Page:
Over the past two decades, there has been lot of interest in the use of liposomes as lipid-based biocompatible carriers for drugs administered by the intravesical route. The lipidic bilayer structure of liposomes facilitates their adherence to the apical membrane surface of luminal cells in the bladder, and their vesicular shape allows them to co-opt the endocytosis machinery for bladder uptake after instillation. Liposomes have been shown to enhance the penetration of both water-soluble and insoluble drugs, toxins, and oligonucleotides across the bladder epithelium. Empty liposomes composed entirely of the endogenous phospholipid, sphingomyelin, could counter mucosal inflammation and promote wound healing in patients suffering from interstitial cystitis. Recent clinical studies have tested multilamellar liposomes composed entirely of sphingomyelin as a novel intravesical therapy for interstitial cystitis. In addition, liposomes have been used as a delivery platform for the instillation of botulinum toxin in overactive bladder patients. The present review discusses the properties of liposomes that are important for their intrinsic therapeutic effect, summarizes the recently completed clinical studies with intravesical liposomes and covers the latest developments in this field.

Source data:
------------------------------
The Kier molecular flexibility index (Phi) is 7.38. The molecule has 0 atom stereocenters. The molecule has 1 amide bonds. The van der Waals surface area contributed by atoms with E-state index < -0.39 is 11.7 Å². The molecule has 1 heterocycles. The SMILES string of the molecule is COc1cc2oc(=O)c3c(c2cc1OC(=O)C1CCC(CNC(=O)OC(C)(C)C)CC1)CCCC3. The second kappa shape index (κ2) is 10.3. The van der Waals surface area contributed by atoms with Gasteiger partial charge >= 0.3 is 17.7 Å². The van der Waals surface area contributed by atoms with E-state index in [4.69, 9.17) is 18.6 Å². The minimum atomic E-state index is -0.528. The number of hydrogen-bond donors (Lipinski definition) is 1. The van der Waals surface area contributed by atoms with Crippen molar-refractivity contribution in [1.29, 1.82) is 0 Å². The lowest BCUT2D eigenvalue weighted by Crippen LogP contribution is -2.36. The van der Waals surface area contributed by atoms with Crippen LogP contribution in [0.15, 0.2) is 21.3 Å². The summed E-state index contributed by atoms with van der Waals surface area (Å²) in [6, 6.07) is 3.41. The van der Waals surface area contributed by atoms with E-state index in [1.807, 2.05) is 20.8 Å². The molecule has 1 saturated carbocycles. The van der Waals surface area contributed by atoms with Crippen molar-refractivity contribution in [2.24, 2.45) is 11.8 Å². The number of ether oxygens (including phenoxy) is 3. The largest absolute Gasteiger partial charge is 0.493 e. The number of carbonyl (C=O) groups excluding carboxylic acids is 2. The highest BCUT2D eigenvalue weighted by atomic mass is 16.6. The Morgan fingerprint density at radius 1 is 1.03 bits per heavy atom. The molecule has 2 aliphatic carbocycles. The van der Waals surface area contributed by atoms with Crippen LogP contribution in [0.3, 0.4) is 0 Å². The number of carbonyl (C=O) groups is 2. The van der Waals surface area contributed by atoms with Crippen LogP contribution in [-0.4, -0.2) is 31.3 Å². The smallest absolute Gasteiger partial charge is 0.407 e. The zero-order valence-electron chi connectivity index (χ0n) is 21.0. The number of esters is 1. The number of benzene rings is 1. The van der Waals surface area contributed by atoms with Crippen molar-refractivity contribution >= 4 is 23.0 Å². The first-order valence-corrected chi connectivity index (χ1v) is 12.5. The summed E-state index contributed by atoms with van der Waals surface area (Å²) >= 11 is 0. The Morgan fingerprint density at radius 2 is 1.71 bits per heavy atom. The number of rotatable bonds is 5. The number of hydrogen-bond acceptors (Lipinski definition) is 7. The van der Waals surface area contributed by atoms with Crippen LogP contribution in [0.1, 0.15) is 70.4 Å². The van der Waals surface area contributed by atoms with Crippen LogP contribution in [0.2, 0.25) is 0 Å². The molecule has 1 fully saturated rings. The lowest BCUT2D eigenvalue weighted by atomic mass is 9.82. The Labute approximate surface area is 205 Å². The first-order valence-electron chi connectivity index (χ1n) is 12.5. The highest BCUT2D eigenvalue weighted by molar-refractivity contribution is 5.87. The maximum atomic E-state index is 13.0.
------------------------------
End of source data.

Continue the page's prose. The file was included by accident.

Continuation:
- interstitial cystitis
ASJC Scopus subject areas